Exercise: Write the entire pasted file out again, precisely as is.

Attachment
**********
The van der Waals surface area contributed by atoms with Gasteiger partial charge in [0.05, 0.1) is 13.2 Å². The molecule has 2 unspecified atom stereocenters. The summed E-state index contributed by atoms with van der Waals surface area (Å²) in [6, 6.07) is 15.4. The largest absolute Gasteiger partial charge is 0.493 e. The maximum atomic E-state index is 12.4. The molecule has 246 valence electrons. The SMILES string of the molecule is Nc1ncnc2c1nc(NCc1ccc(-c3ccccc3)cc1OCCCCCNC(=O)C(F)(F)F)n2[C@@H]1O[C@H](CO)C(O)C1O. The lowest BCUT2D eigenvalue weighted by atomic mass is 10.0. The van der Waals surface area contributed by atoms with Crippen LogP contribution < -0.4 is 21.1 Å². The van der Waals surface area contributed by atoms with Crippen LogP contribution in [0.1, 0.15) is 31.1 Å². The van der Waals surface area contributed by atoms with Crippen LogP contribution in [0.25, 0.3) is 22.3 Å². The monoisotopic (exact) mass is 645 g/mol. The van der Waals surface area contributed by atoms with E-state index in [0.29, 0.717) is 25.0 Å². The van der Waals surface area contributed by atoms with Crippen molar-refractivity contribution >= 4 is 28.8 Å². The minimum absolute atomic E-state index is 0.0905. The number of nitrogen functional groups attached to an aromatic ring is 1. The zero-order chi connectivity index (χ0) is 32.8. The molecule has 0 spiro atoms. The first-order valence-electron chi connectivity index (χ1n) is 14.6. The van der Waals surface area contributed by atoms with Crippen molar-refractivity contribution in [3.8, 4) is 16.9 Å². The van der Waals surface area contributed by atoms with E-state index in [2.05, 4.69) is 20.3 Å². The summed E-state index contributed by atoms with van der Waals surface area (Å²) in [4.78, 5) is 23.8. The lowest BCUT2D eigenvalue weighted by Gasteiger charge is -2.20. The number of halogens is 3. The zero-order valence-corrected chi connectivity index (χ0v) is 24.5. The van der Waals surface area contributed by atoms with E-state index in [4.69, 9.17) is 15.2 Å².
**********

The van der Waals surface area contributed by atoms with Gasteiger partial charge in [0.05, 0.1) is 13.2 Å². The molecule has 2 unspecified atom stereocenters. The summed E-state index contributed by atoms with van der Waals surface area (Å²) in [6, 6.07) is 15.4. The largest absolute Gasteiger partial charge is 0.493 e. The maximum atomic E-state index is 12.4. The molecule has 246 valence electrons. The SMILES string of the molecule is Nc1ncnc2c1nc(NCc1ccc(-c3ccccc3)cc1OCCCCCNC(=O)C(F)(F)F)n2[C@@H]1O[C@H](CO)C(O)C1O. The lowest BCUT2D eigenvalue weighted by atomic mass is 10.0. The van der Waals surface area contributed by atoms with Crippen LogP contribution < -0.4 is 21.1 Å². The van der Waals surface area contributed by atoms with Crippen LogP contribution in [0.1, 0.15) is 31.1 Å². The van der Waals surface area contributed by atoms with Crippen LogP contribution in [0.25, 0.3) is 22.3 Å². The monoisotopic (exact) mass is 645 g/mol. The van der Waals surface area contributed by atoms with E-state index in [0.29, 0.717) is 25.0 Å². The van der Waals surface area contributed by atoms with Crippen molar-refractivity contribution >= 4 is 28.8 Å². The minimum absolute atomic E-state index is 0.0905. The number of nitrogen functional groups attached to an aromatic ring is 1. The zero-order chi connectivity index (χ0) is 32.8. The molecule has 0 spiro atoms. The first-order valence-electron chi connectivity index (χ1n) is 14.6. The van der Waals surface area contributed by atoms with Crippen molar-refractivity contribution in [3.8, 4) is 16.9 Å². The van der Waals surface area contributed by atoms with E-state index in [2.05, 4.69) is 20.3 Å². The summed E-state index contributed by atoms with van der Waals surface area (Å²) in [4.78, 5) is 23.8. The lowest BCUT2D eigenvalue weighted by Gasteiger charge is -2.20. The number of halogens is 3. The zero-order valence-corrected chi connectivity index (χ0v) is 24.5. The van der Waals surface area contributed by atoms with E-state index in [4.69, 9.17) is 15.2 Å².